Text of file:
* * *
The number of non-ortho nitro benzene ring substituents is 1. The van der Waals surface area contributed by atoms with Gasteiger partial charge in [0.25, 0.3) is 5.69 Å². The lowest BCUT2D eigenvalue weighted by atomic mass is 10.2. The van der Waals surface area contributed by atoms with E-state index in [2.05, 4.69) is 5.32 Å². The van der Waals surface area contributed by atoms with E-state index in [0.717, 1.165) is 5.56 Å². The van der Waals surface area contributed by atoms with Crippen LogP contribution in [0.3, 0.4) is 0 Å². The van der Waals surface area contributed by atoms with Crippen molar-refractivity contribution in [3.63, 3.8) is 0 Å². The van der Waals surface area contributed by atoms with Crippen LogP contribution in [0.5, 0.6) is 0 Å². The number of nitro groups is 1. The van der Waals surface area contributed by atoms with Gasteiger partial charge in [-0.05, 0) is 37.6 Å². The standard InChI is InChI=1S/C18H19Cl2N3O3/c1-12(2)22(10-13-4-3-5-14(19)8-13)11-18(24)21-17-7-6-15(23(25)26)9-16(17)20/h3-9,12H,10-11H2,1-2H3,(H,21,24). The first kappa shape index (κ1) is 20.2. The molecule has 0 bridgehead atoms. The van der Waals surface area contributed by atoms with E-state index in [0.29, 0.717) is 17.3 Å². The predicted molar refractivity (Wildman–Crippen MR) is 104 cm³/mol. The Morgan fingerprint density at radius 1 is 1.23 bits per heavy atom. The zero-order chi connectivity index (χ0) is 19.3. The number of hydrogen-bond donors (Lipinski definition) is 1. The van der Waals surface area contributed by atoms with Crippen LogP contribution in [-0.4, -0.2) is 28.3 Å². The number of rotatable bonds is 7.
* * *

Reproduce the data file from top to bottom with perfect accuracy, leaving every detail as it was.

The number of non-ortho nitro benzene ring substituents is 1. The van der Waals surface area contributed by atoms with Gasteiger partial charge in [0.25, 0.3) is 5.69 Å². The lowest BCUT2D eigenvalue weighted by atomic mass is 10.2. The van der Waals surface area contributed by atoms with E-state index in [2.05, 4.69) is 5.32 Å². The van der Waals surface area contributed by atoms with E-state index in [0.717, 1.165) is 5.56 Å². The van der Waals surface area contributed by atoms with Crippen LogP contribution in [0.3, 0.4) is 0 Å². The van der Waals surface area contributed by atoms with Crippen molar-refractivity contribution in [3.63, 3.8) is 0 Å². The van der Waals surface area contributed by atoms with Crippen LogP contribution in [0.5, 0.6) is 0 Å². The number of nitro groups is 1. The van der Waals surface area contributed by atoms with Gasteiger partial charge in [-0.05, 0) is 37.6 Å². The standard InChI is InChI=1S/C18H19Cl2N3O3/c1-12(2)22(10-13-4-3-5-14(19)8-13)11-18(24)21-17-7-6-15(23(25)26)9-16(17)20/h3-9,12H,10-11H2,1-2H3,(H,21,24). The first kappa shape index (κ1) is 20.2. The molecule has 0 bridgehead atoms. The van der Waals surface area contributed by atoms with E-state index in [0.29, 0.717) is 17.3 Å². The predicted molar refractivity (Wildman–Crippen MR) is 104 cm³/mol. The Morgan fingerprint density at radius 1 is 1.23 bits per heavy atom. The zero-order chi connectivity index (χ0) is 19.3. The number of hydrogen-bond donors (Lipinski definition) is 1. The van der Waals surface area contributed by atoms with Crippen LogP contribution in [-0.4, -0.2) is 28.3 Å². The number of rotatable bonds is 7.